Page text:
How to Care for Your Braces
If you're new to braces, Dr. Duevel and Dr. Keim at Fargo Orthodontics can help. Here are some tips to take care of your braces.
During your orthodontic treatment with Fargo Orthodontics, taking care of your teeth is essential for your overall health and achieving a great smile.
Braces can increase food buildup around your teeth, so maintaining proper oral hygiene is crucial to prevent decay, decalcification, and gum disease.
With regular dental cleanings/checkups with your dentist and consistent personal oral hygiene, you‘ll get a beautiful, healthy smile you can rely on.
Doing Your Part
To ensure successful treatment, it's essential to work together as a team. As the patient, your role is crucial. Maintain good dental hygiene and keep your teeth clean while wearing braces.
Although caring for your braces requires some extra effort, the results will be well worth it, giving you the best possible smile from your orthodontic treatment.
Plaque Is Your Enemy
Plaque is a sticky, colorless film made of bacteria, food, and saliva that can accumulate around your braces, leading to swollen gums, bad breath, cavities, and marks on your teeth.
Regularly brushing your teeth is crucial to remove plaque. We'll show you the correct way to floss while wearing braces to ensure regular plaque removal.
When to Clean
After meals or snacks, brush your teeth thoroughly. If you can't brush immediately, rinse your mouth well with water until you can brush.
Carry a travel toothbrush for brushing when you're away from home. Each day, thoroughly brush your teeth and braces until they are spotlessly clean, and then floss.
Brushing your teeth at least twice a day is crucial to lower your risk of decalcification and decay. Ideally, brushing four to five times a day is preferred to remove food particles trapped on your teeth after meals.
When brushing with braces:
- Use a fluoride toothpaste and a soft, rounded-bristle toothbrush.
- Brush all parts of your braces and every surface of your teeth.
- Brush your gums gently and thoroughly.
- Rinse thoroughly after brushing.
- Inspect your teeth and braces carefully to ensure they are spotless.
Flossing is equally important to remove food stuck between your teeth, especially with braces. Use a floss threader to get under the wires of the braces and in between the teeth.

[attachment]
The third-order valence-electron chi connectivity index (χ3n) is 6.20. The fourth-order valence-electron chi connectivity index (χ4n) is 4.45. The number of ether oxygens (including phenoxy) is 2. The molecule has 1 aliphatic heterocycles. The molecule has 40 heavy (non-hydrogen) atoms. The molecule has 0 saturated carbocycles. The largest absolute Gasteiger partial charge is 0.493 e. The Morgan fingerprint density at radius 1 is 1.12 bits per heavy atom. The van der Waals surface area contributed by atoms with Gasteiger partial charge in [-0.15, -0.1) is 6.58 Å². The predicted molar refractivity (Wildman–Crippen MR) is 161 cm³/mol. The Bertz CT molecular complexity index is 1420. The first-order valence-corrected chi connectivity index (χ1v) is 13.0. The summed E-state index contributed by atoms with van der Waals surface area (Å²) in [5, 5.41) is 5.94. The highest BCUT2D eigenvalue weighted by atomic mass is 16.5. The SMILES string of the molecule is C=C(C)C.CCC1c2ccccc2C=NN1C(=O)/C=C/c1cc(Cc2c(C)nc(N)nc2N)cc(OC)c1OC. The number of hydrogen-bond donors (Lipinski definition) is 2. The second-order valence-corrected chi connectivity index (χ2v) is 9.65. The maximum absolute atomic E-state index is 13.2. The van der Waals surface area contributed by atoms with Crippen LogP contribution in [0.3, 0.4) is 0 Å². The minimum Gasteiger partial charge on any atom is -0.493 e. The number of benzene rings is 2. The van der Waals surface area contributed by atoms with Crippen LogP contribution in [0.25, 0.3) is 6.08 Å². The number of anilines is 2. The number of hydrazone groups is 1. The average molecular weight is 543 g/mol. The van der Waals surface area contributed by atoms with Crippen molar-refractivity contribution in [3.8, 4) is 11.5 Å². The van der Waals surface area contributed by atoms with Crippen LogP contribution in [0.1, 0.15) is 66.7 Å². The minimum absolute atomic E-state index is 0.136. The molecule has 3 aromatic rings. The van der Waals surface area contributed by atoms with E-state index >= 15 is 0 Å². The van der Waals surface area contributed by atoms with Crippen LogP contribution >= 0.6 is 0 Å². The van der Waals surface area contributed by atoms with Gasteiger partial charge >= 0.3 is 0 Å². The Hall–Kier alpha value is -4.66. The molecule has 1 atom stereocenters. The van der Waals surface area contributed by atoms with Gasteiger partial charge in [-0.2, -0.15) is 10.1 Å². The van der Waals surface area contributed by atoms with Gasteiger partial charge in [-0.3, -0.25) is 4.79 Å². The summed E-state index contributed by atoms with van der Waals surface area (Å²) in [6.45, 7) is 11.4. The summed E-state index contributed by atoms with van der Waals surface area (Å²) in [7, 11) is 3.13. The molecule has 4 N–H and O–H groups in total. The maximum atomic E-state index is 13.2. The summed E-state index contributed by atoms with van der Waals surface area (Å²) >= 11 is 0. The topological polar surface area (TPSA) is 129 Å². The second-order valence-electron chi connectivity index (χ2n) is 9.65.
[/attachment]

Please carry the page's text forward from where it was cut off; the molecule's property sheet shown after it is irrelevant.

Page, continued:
Tips for flossing with braces:
- Floss every night before bedtime.
- Use a floss threader if necessary.
- Clean carefully along and under the gum lines.
- Practice will make flossing with braces easier.
A hydrogen peroxide mouth rinse can help reduce inflammation on your cheeks and gum tissue during treatment.
Saltwater rinses are also helpful in reducing inflammation and irritation of your gum tissues.
An interdental toothbrush is a useful tool to clean underneath the wires and braces.
Cleaning Your Retainers
After your braces are removed, cleaning your retainers daily is essential to prevent bacteria and plaque buildup. Soak your retainers in tap water with a denture-cleaning tablet once a day.
Prevent Gum Disease
Early gum disease can be reversed with professional help and good home care. Pay attention to signs like bleeding or swollen gums and follow Dr. Duevel and Dr. Keim’s hygiene instructions to avoid problems.
With consistent dental care, regular dental checkups, and diligent personal hygiene, you can maintain your oral health and achieve a beautiful smile throughout your orthodontic treatment. Remember that caring for your braces now will benefit you in the long run.
Problems Caused by Poor
Maintaining good dental hygiene during orthodontic treatment is critical. Without proper care, plaque and food can accumulate around your braces, leading to various dental issues:
- Decalcification: If plaque accumulates around your braces, it can leave permanent stains on your teeth, known as decalcification. These lines and spots will remain on your teeth for life.
- Gingivitis: The buildup of plaque can cause gingivitis, characterized by swollen and bleeding gums.
- Periodontitis: If plaque hardens into tartar, gaps or pockets may form between your gums and teeth, leading to periodontitis. Pockets of bacteria can damage the bone that supports your teeth, causing them to loosen or fall out.
- Cavities: Plaque reacts with sugars and starches in food, producing acid that can erode enamel, leading to cavities.
- Gum Disease: Gum disease can occur due to the buildup of plaque and tartar, causing swollen, bleeding gums and potential tooth loss.